EdCC English instructor wins award for humorous essay about Basenjis

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Marcia Woodard with her dogs. (Photo courtesy EdCC)

Edmonds Community College English instructor Marcia Woodard won the Dog Writers Association of America’s 2016 Maxwell Medallion award for her humorous essay, “If they don’t bark, how do you know someone’s at the door?”

“It was on my bucket list,” Woodard said. “I had to win one of these awards.”

She’s been a finalist twice and said the contest is competitive.

Woodard’s essay, published in the Nov. 2015 American Kennel Club Gazette, was entered into the association’s annual writing competition, which is held each year in conjunction with the Westminster Dog Show in New York, N.Y.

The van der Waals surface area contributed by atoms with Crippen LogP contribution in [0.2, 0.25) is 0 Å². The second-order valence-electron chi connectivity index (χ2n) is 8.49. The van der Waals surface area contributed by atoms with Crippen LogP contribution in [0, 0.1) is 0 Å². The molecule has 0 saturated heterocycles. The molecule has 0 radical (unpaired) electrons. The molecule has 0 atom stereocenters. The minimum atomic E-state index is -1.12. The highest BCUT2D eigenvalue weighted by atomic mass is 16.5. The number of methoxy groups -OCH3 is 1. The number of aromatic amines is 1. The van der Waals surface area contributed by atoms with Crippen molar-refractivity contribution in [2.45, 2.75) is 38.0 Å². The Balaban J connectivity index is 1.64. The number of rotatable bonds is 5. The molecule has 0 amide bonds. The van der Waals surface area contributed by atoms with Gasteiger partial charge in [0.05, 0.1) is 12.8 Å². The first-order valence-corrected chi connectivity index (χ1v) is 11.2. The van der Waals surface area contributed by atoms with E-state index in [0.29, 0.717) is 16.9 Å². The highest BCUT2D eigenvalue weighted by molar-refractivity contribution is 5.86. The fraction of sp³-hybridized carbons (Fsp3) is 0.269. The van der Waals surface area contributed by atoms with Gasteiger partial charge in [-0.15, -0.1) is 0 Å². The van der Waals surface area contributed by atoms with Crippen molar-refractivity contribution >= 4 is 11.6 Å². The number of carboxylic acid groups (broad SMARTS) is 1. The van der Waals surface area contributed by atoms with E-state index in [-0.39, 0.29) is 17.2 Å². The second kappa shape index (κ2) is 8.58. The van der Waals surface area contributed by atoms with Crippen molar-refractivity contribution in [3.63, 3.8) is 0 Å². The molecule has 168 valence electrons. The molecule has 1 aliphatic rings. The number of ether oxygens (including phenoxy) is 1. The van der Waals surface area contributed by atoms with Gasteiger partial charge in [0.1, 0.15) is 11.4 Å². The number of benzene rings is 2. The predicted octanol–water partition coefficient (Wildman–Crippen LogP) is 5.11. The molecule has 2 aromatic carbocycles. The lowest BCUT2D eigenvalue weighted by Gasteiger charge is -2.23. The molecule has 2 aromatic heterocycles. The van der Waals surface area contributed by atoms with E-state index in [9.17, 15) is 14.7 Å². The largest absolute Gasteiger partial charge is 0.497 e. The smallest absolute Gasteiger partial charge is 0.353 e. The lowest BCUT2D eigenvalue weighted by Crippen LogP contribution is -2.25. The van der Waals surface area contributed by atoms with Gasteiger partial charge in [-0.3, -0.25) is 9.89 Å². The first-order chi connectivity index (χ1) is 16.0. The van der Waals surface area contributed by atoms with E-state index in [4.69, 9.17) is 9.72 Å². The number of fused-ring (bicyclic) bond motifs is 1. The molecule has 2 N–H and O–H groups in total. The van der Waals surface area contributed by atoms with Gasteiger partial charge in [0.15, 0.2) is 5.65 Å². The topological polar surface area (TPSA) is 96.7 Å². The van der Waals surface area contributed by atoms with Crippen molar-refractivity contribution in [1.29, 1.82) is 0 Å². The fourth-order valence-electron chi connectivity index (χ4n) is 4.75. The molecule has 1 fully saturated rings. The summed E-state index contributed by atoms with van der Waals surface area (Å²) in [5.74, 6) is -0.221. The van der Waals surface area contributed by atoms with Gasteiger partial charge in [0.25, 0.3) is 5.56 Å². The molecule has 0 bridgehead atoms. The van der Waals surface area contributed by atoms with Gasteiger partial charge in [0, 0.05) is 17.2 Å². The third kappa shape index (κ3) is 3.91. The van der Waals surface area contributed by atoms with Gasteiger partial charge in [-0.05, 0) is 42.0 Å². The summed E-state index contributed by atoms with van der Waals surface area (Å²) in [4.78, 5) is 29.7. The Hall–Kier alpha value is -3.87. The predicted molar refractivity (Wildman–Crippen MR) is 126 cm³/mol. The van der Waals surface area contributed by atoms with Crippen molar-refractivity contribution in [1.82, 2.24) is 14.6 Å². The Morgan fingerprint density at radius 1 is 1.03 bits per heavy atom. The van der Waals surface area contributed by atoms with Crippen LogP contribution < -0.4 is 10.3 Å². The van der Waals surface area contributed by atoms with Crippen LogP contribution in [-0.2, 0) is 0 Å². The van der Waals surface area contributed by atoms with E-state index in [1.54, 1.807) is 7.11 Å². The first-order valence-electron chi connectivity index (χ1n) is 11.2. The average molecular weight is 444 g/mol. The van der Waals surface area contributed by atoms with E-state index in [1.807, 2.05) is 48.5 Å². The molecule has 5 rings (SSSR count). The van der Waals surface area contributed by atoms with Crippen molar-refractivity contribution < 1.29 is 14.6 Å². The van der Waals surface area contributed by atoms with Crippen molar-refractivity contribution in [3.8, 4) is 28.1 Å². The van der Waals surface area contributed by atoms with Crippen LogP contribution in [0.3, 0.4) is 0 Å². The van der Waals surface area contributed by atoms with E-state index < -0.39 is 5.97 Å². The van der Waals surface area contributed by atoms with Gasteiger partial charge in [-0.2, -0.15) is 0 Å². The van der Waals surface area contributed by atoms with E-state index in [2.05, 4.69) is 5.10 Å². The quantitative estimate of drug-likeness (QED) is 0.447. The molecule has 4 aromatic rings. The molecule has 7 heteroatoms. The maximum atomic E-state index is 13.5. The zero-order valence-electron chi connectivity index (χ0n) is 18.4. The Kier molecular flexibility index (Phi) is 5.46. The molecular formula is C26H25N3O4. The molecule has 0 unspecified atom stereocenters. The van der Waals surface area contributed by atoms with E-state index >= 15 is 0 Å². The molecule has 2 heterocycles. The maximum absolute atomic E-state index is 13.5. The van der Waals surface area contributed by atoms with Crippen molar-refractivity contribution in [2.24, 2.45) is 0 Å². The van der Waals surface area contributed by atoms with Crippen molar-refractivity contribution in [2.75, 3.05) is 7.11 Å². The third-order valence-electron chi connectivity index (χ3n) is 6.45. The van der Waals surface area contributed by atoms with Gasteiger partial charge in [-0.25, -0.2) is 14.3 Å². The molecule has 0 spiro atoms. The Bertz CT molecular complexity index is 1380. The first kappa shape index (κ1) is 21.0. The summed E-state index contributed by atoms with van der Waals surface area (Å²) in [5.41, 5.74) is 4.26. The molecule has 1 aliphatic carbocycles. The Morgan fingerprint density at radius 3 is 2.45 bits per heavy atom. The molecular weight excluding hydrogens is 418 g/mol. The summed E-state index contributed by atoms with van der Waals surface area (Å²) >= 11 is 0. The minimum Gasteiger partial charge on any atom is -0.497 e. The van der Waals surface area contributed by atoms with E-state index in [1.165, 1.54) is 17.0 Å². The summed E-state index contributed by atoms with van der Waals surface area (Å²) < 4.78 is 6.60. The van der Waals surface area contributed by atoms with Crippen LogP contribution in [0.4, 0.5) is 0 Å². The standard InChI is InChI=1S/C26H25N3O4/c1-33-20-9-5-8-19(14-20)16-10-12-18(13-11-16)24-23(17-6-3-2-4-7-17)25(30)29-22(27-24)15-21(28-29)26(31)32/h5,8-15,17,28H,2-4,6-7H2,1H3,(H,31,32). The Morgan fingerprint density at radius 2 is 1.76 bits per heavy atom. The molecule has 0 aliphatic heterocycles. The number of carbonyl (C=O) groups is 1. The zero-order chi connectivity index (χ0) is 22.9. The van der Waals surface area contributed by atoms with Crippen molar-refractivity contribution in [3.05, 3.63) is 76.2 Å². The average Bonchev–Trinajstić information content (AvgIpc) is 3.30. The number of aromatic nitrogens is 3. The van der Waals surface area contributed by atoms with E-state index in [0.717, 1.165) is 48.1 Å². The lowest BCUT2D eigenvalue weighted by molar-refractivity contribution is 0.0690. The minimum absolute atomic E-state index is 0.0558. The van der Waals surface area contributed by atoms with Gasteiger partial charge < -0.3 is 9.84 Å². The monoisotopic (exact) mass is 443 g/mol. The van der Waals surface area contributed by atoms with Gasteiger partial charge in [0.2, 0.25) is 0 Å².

In her column, Woodard humorously describes how Basenjis, who are known as the “barkless” breed, alert her when company is at the door. Her writing has been described as a cross between Oprah and Erma Bombeck.

“People will often ask me, ‘If they don’t bark, how do you know someone’s at the door?’” she said. “I wrote two columns about this – one about the sounds they make, because they’re not silent, and the winning one.”

Woodard has been the AKC Gazette’s Basenji dog breed columnist since 2004, contributing four columns a year. She spends about two weeks drafting and writing each column, and is inspired by incidents and mishaps with her dogs or stories of friends’ furry pals.

“I take my situation and add the best bits from other people,” Woodard said.

Woodard has published a collection of her Gazette columns along with photographs in a book titled, “Collected Kona, Brief Takes on a Basenji.” She is a lifelong resident of the Seattle area and has taught English and writing at Edmonds CC for more than 20 years.

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